Is the Lankan devolution panel heading for a logjam?

Updated on May 18, 2007 09:15 PM IST
APRC, which President Mahinda Rajapaksa set up to evolve a consensus-based devolution system for Sri Lanka, may be heading for a logjam, reports PK Balachandran.
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Hindustan Times | ByPK Balachandran, Colombo

The All Party Representative Committee (APRC), which President Mahinda Rajapaksa set up to evolve a consensus-based devolution system for Sri Lanka, may be heading for a logjam with a plethora of diverse proposals before it.

It was to get round this problem that the Chairman of the APRC and cabinet minister, Prof Tissa Vitharana, proposed in February, that his document, which was a marriage between the majority and minority reports of the Experts' Panel, be the basic document for discussion.

This document could be subjected to amendments and alterations during the deliberations of the committee, he said. The idea was to avoid wasting time by discussing the proposal of each and every party in minute detail."All the parties including the representative of the Sri Lanka Freedom Party (SLFP) agreed to it," Prof Vitharana told Hindustan Times on Friday.

SLFP is the main constituent of the ruling coalition and is the party of President Rajapaksa.

But a few days ago, the SLFP formally announced its own controversial set of proposals which would make any meaningful discussion on Vitharana's 'basic document' difficult.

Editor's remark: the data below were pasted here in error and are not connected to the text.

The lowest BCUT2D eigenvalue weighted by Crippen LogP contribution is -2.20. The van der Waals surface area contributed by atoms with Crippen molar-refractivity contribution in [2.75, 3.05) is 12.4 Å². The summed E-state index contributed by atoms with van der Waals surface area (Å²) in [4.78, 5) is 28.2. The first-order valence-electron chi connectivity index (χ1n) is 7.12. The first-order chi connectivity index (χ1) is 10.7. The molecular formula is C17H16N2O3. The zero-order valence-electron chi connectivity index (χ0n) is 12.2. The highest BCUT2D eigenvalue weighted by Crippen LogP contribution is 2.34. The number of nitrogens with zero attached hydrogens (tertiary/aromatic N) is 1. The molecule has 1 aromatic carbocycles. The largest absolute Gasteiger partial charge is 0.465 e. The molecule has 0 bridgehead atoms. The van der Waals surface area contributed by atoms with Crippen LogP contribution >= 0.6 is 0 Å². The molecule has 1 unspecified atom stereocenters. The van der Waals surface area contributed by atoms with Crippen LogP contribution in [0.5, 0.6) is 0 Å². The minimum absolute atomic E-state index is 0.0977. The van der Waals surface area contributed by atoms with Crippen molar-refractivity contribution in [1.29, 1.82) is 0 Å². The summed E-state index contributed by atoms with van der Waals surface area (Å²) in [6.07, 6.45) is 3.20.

For example, the SLFP's proposal says that Sri Lanka will be a unitary state, in which power will be devolved not to the Provinces, but to smaller units called Districts.

The Tamil parties and the main opposition, the United National Party (UNP), are for the Province as the unit of devolution. They even want the re-unification of the Northern and Eastern Provinces to constitute a unified Tamil-speaking Province, in recognition of a 60 year old Tamil demand and as per the India-Sri Lanka Accord of 1987 and the subsequent 3th amendment of the constitution.

Asked if the APRC was heading for a logjam, Vitharana said: "We'll have to wait and see."

And asked what he proposed to do to avert a deadlock, he said: "In the next meeting, I will recall that there had been an agreement to take my proposal as the basic document and move specific amendments to it. We'll proceed from there," the veteran leftist leader said.

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